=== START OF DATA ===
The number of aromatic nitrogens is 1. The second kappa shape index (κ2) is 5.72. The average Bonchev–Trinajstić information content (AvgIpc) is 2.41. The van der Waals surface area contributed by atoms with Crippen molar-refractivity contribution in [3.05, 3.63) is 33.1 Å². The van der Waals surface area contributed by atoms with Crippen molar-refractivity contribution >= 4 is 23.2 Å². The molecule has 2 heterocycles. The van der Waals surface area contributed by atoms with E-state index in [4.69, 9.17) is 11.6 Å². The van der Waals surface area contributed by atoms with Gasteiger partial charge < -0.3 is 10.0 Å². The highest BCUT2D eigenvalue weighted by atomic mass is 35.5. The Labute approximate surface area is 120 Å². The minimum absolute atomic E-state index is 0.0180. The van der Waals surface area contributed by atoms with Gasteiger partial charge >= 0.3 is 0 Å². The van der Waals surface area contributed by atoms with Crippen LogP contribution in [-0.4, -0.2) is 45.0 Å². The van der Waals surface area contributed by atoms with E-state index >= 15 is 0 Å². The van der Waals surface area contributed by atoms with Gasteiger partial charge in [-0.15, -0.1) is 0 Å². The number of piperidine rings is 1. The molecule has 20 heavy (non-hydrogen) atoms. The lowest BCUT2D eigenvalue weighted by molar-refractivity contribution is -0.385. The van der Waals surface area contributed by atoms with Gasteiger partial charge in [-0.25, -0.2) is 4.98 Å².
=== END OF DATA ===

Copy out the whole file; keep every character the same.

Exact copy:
The number of aromatic nitrogens is 1. The second kappa shape index (κ2) is 5.72. The average Bonchev–Trinajstić information content (AvgIpc) is 2.41. The van der Waals surface area contributed by atoms with Crippen molar-refractivity contribution in [3.05, 3.63) is 33.1 Å². The van der Waals surface area contributed by atoms with Crippen molar-refractivity contribution >= 4 is 23.2 Å². The molecule has 2 heterocycles. The van der Waals surface area contributed by atoms with E-state index in [4.69, 9.17) is 11.6 Å². The van der Waals surface area contributed by atoms with Gasteiger partial charge < -0.3 is 10.0 Å². The highest BCUT2D eigenvalue weighted by atomic mass is 35.5. The Labute approximate surface area is 120 Å². The minimum absolute atomic E-state index is 0.0180. The van der Waals surface area contributed by atoms with Gasteiger partial charge >= 0.3 is 0 Å². The van der Waals surface area contributed by atoms with Crippen LogP contribution in [-0.4, -0.2) is 45.0 Å². The van der Waals surface area contributed by atoms with E-state index >= 15 is 0 Å². The van der Waals surface area contributed by atoms with Gasteiger partial charge in [-0.15, -0.1) is 0 Å². The number of piperidine rings is 1. The molecule has 20 heavy (non-hydrogen) atoms. The lowest BCUT2D eigenvalue weighted by molar-refractivity contribution is -0.385. The van der Waals surface area contributed by atoms with Gasteiger partial charge in [-0.25, -0.2) is 4.98 Å².